Chronicle of a deaf audiologist

How Can You Convince Someone to Get Hearing Aids?

Do you know someone who has hearing loss, but refuses to get hearing aids? How do you convince someone to get hearing aids?

There are links between untreated hearing loss and depression, reduced earning power, and overall poorer quality of life.

That’s alarming.

But facts such as these will not convince someone to get hearing aids. Or convince someone who already has hearing aids to start wearing them.

I know that in my gut. You can’t convince people with facts. Yet I see these facts “used” by the hearing healthcare industry to make an argument for hearing aids.

Why won’t this work? We respond to feelings, not to facts.

Ditch the facts. They won’t help.

Photo credit:  © Jeffrey Banke

The answer lies in the book, Switch: How to Change When Change is Hard, by Dan and Chip Heath. It has to do with elephants. The elephant is the emotional part of the brain that says, “Let’s go!” The elephant is the fuel for action and change.

When you talk to the elephant about hearing loss, appeal to the emotion. How did he feel when he missed the jokes at the family Christmas dinner? When he can’t hear his adorable grandson on the telephone, does it bother him? What would be the worst case scenario if he did nothing about these difficulties? What would be the worst case scenario if he took action, but was not successful? What is the best possible outcome?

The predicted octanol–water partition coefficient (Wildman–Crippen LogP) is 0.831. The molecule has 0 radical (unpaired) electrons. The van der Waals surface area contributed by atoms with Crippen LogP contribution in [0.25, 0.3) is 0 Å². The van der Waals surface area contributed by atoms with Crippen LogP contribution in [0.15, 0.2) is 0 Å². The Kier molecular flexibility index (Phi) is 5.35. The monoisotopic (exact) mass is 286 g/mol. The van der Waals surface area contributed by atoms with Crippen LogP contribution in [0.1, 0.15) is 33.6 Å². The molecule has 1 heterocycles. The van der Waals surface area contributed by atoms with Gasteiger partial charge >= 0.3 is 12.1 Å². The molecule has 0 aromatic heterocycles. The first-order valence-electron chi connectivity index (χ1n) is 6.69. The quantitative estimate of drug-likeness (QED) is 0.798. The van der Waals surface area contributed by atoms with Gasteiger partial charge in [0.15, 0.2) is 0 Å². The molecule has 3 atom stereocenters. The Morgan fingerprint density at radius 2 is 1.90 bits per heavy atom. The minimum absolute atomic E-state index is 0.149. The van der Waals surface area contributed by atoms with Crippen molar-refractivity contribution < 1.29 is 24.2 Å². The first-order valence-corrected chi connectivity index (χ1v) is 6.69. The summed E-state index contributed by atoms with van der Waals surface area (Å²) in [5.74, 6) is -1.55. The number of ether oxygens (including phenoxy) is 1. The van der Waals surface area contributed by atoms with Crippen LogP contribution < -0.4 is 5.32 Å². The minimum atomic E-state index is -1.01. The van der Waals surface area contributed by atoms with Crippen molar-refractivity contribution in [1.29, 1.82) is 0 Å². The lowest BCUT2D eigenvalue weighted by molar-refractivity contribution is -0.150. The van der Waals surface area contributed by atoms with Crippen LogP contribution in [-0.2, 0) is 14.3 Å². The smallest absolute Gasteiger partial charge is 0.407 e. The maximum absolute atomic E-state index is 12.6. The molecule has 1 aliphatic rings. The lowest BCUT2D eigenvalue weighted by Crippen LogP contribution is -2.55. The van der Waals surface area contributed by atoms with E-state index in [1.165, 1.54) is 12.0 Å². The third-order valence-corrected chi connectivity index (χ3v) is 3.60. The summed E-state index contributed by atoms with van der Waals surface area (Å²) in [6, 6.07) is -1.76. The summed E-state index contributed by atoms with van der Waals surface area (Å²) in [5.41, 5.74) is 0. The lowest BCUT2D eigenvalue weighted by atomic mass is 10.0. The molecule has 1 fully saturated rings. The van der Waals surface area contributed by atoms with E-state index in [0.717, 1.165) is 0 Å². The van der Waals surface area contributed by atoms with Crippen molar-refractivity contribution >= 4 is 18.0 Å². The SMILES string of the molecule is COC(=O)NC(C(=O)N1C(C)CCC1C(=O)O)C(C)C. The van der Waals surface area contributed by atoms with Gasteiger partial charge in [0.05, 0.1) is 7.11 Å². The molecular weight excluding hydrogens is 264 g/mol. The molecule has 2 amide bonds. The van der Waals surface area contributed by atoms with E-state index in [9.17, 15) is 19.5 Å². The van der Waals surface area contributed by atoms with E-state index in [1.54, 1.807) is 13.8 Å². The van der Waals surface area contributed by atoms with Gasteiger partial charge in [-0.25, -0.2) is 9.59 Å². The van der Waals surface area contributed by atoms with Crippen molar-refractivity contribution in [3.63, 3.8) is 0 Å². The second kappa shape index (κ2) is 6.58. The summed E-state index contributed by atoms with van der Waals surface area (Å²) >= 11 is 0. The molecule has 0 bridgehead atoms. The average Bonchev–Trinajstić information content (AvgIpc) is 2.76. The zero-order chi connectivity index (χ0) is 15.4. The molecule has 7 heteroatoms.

The challenge is getting the elephant moving, even if movement is slow at first. When a task feels too big, the elephant will resist. Big changes come from a succession of small changes. It’s okay if the first changes seem almost trivial.

So, baby steps are important. There are lots of small things that one can do before or after taking the huge step of getting hearing aids.

This is what I am getting at with communication strategies. If you make a small change like admitting that you didn’t hear, and asking other people to slow down, you start down a whole new path. The path is called: taking responsibility for your hearing loss.

Likewise with lipreading, or auditory training. These are also steps towards better communication. Before, during, or after getting hearing aids.

Baby steps, baby steps, baby steps. Keep going!

Would love your perspective on this.  Please add a comment.

Related post: Start with Small Changes


  • Photo credit:  © Alan Fortune

    Sandra Vandenhoff

    Dr. Sandra Vandenhoff is an audiologist with hearing loss, founder of HEARa, Hearing Rehabilitation teacher, and Canadian author, who does not remember saying on her first day of wearing hearing aids: "Mom, I can hear my shoelaces!"

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